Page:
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Bipolar Disorder inheritance

At first, the general opinion of the causes of manic depression was pointed at the way the children were raised. In time studies have shown that the way children are raised is not the issue. Nowadays the popular cause tossed around is genetics. This means that children whose parents had history of manic depression have greater chance to develop it themselves.
To confirm this, scientists went a step further and turned to adoption and twin studies.
In case of adoptions, it turned out that regardless of the treatment the children had from their adopted parents, they still have increased risk of developing bipolar disorder like their biological parents. This ruled out the theory about bad parenting being the issue. Twin studies compared results in cases of both identical and fraternal twins. Identical twins share all their genes, fraternal twins share about half of their genes like siblings do. If one identical twin was affected by bipolar disorder, the other one has between 60 and 80% chance of being affected. In case of fraternal twins the odds are about 20%. These studies together indicate that genes do have a part to play in bipolar disorder. Another result that came out of these studies is that a certain environmental effect influences the people who have no genetic predisposition to be affected.
So the studies have confirmed that certain people have genetic predisposition to be affected by manic depression, but whether they do or not seems to depend on other factors.
For people interested in finding out more about bipolar disorder genetics in their family can contact a genetic counsellor’s services.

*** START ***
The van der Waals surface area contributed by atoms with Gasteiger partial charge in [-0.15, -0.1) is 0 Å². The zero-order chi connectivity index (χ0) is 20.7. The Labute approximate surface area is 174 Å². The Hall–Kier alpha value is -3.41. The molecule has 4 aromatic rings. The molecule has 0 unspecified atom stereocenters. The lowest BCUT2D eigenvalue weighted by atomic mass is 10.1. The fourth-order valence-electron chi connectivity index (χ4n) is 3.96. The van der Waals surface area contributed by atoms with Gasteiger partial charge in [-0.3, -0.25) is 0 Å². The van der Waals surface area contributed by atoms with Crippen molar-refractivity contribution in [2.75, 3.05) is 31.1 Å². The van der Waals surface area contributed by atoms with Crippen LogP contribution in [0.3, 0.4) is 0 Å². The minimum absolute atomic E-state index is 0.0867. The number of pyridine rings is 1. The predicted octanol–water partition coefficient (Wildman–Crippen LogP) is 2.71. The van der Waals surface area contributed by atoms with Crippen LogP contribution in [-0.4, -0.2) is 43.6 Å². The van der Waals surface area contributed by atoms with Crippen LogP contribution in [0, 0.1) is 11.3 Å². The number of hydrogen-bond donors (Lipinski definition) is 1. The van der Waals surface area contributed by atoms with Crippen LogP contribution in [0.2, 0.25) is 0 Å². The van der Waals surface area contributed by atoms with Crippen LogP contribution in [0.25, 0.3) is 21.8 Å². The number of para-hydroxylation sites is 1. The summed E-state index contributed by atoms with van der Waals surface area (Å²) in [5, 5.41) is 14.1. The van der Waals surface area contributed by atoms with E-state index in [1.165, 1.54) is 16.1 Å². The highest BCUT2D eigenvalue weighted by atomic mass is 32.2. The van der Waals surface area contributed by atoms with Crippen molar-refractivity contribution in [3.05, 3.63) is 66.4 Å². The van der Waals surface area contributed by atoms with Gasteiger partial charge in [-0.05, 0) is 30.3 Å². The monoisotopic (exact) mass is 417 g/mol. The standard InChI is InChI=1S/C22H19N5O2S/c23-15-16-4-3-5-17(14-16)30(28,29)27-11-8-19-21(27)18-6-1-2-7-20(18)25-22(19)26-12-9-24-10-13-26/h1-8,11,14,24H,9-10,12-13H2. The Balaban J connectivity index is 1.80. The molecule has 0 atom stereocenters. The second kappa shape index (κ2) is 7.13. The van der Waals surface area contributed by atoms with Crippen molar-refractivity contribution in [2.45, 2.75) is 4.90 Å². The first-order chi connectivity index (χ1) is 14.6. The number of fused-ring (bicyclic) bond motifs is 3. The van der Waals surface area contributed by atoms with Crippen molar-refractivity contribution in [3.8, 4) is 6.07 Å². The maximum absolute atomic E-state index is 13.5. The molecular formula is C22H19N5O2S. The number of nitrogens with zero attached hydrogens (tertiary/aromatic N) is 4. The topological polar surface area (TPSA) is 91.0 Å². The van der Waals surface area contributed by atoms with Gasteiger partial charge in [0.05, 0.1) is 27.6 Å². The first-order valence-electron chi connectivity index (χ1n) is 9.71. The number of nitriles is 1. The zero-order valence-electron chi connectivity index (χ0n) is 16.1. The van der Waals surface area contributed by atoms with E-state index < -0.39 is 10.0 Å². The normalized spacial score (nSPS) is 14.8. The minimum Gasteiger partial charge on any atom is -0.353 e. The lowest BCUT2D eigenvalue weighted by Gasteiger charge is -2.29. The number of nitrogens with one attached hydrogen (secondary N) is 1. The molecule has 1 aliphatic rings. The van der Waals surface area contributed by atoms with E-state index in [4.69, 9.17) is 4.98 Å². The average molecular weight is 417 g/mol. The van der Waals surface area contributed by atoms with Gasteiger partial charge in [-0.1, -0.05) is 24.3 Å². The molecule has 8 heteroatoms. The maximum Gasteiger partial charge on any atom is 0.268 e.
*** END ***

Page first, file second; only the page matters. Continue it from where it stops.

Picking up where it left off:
Linkage Analysis - looking for the diseased gene

Linkage analysis collects blood samples from families whose members are known to have certain disease. These samples can help scientists to trace parts of chromosomes inherited through generations. Chromosomes consist out of genetic information inherited from generation to generation or DNA. For example, a large family is descended from a great grandfather with bipolar disorder. His descendants affected with bipolar disorder will have the exact part of a certain chromosome. The ones without bipolar disorder will not. This leads to a conclusion that a specific part of that certain chromosome is carrying the gene that causes bipolar disease in the family.
The problem begins with the notion that bipolar disorder may be caused by many different genes, or even combination of several genes. Linkage studies have to assume a lot of various factors such as how many copies of a carrier gene and so on. Multitude of these factors leaves a lot of room for assumptions.
The fact that remains is that to this day, each time scientists seem to have found evidence of particular chromosome being linked to bipolar disorder, they were unable to confirm results.

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